The budget may also address an action plan to revive sick assets, especially the ones that are stranded due to unavailability of gas.

The new budget is also likely to touch upon the amendments to Electricity Act especially the introduction of retail competition. The Cabinet has approved the provisions of introducing retail competition which is expected to drive the next set of reforms in the sector. The segregation of retail and wire business at the distribution level will imply that the network/ wire company will focus on coverage i.e. reaching each and every consumer and allowing them the bandwidth to switch suppliers. We anticipate that this initiative will not only signifi cantly improve the customer experience and involvement but also enhance the level of rural electrifi cation.

What provision/s were left unattended by the last Budget which the current one should incorporate?
The previous budget seems to have completely ignored investments needed in power transmission and the same is likely to be taken up in the upcoming budget.
Another major setback for the sector last year was in implementing the next Ultra Mega Power Projects under the proposed design, build, finance, operate, transfer (DBFOT) route. Private sector companies have found this route to be highly restrictive and the two projects (Odisha and Cheyyur UMPP) on the anvil did not take off . The budget might provide direction on implementation of theproposed UMPPs.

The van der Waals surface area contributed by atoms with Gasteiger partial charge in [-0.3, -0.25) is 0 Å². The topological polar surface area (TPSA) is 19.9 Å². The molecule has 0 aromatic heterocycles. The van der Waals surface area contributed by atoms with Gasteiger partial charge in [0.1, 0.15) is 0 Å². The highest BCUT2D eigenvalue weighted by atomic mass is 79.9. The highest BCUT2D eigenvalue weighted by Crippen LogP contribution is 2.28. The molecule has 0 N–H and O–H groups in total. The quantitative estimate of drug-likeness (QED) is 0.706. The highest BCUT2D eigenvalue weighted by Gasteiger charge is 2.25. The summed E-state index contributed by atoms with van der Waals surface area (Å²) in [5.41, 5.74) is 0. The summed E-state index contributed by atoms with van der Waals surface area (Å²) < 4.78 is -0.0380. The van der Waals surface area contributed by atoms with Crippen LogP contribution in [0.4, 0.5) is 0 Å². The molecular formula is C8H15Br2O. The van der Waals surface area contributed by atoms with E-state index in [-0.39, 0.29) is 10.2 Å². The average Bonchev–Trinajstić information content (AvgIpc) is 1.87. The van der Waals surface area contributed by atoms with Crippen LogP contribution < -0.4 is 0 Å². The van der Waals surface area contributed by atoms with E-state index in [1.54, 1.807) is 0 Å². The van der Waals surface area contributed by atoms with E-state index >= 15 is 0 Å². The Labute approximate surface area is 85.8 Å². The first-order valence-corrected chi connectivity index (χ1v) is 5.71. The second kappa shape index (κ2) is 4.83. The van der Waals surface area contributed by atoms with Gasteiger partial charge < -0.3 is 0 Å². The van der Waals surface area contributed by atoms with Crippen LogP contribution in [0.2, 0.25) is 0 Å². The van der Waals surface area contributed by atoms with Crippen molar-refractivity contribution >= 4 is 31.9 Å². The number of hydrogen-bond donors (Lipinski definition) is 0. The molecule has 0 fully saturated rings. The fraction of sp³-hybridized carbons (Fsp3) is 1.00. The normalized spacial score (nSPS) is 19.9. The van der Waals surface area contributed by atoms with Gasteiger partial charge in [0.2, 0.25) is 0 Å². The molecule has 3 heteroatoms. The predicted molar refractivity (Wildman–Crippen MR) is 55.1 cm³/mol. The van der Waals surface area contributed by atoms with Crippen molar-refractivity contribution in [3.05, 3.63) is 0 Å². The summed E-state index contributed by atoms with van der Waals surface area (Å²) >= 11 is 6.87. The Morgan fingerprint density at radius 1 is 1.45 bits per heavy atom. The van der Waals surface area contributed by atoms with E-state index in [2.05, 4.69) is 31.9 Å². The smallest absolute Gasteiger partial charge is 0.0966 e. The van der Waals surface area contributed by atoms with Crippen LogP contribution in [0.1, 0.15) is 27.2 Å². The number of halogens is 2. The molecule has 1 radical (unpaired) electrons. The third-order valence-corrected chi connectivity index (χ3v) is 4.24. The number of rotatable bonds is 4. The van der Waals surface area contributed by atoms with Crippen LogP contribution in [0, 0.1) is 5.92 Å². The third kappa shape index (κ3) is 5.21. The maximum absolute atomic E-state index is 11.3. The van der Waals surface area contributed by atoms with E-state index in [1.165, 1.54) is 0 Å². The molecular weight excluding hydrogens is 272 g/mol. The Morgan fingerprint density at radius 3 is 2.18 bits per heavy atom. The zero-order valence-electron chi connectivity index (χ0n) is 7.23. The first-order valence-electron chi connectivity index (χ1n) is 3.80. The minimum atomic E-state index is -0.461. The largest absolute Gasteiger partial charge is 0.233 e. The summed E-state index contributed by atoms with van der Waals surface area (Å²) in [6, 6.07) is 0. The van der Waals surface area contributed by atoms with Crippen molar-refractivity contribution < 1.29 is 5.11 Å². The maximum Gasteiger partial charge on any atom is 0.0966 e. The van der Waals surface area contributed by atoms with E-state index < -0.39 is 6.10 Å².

How will the sector fare this year?
Fuel availability is one of the major issues which the Indian power sector has been facing in the past few years. With the coal auctioning process being conducted successfully, the availability of coal is expected to improve – (a) directly by allocation of coal blocks to developers who do not have coal or were relying on coal linkage for a fraction of their capacity, and (b) indirectly by relieving some coal production capacity of CIL and diversion to new linkages or improvement in materialisation factor for existing linkages. Along with the above, imported coal prices have also come down. Therefore, the coal based generation is expected to fare much better as compared to the past few years. However, issues with unavailability of gas for gas based power stations still persist and may continue to pose a challenge for the next year.
Since coal-based generation dominates the power generation segment in India, better availability of coal and reduction in imported coal prices is likely to improve the availability of power for the Distribution Utilities, both in terms of higher PLF of contracted power and in terms of additional merchant power availability. Since the government is committed to reforms, increased tariff recovery on account of rationalisation of tariff s is expected, which will improve the state utility fi nances. Further, successful implementation of feeder separation programs and augmentation of sub-transmission and distribution infrastructure is expected to fl atten the load curve thereby optimizing the peaking power purchase cost and also enable the utilities in effi ciency energy accounting and losses.

Further, considering that the incumbent government is focused on renewable energy and the fact that incentives of accelerated depreciation and Generation based incentive have been restored for wind based generation, the renewable energy generation segment along with the associated OEM industry is expected to see considerable growth in the next few years.